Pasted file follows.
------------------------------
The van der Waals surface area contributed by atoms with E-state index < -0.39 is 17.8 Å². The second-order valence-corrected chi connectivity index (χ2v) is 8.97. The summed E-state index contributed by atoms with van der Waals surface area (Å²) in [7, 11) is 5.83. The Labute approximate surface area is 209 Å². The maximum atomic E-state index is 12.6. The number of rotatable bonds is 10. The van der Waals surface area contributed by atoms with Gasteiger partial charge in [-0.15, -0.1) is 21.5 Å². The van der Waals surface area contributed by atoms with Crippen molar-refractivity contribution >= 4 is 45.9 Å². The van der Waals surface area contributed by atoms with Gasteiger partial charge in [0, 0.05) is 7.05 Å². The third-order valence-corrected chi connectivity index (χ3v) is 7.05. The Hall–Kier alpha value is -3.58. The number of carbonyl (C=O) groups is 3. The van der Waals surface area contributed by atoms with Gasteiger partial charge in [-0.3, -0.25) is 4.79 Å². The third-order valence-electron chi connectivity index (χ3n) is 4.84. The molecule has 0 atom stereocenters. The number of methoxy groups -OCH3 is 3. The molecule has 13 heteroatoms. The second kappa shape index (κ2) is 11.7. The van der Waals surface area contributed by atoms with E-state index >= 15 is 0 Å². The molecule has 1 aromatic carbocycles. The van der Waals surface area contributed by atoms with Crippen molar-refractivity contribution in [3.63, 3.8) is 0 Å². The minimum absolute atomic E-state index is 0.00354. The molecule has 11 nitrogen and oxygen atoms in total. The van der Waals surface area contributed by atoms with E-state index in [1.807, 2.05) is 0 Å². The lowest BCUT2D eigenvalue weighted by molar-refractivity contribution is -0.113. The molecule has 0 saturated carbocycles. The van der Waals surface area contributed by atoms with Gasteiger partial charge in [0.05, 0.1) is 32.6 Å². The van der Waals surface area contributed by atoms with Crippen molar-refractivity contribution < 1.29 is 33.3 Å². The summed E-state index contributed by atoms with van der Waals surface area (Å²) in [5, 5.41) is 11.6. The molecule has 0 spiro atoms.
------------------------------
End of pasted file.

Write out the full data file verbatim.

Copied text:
The van der Waals surface area contributed by atoms with E-state index < -0.39 is 17.8 Å². The second-order valence-corrected chi connectivity index (χ2v) is 8.97. The summed E-state index contributed by atoms with van der Waals surface area (Å²) in [7, 11) is 5.83. The Labute approximate surface area is 209 Å². The maximum atomic E-state index is 12.6. The number of rotatable bonds is 10. The van der Waals surface area contributed by atoms with Gasteiger partial charge in [-0.15, -0.1) is 21.5 Å². The van der Waals surface area contributed by atoms with Crippen molar-refractivity contribution >= 4 is 45.9 Å². The van der Waals surface area contributed by atoms with Gasteiger partial charge in [0, 0.05) is 7.05 Å². The third-order valence-corrected chi connectivity index (χ3v) is 7.05. The Hall–Kier alpha value is -3.58. The number of carbonyl (C=O) groups is 3. The van der Waals surface area contributed by atoms with Gasteiger partial charge in [-0.3, -0.25) is 4.79 Å². The third-order valence-electron chi connectivity index (χ3n) is 4.84. The molecule has 0 atom stereocenters. The number of methoxy groups -OCH3 is 3. The molecule has 13 heteroatoms. The second kappa shape index (κ2) is 11.7. The van der Waals surface area contributed by atoms with E-state index >= 15 is 0 Å². The molecule has 1 aromatic carbocycles. The van der Waals surface area contributed by atoms with Crippen molar-refractivity contribution in [3.63, 3.8) is 0 Å². The minimum absolute atomic E-state index is 0.00354. The molecule has 11 nitrogen and oxygen atoms in total. The van der Waals surface area contributed by atoms with E-state index in [1.807, 2.05) is 0 Å². The lowest BCUT2D eigenvalue weighted by molar-refractivity contribution is -0.113. The molecule has 0 saturated carbocycles. The van der Waals surface area contributed by atoms with Gasteiger partial charge in [0.05, 0.1) is 32.6 Å². The van der Waals surface area contributed by atoms with Crippen molar-refractivity contribution < 1.29 is 33.3 Å². The summed E-state index contributed by atoms with van der Waals surface area (Å²) in [5, 5.41) is 11.6. The molecule has 0 spiro atoms.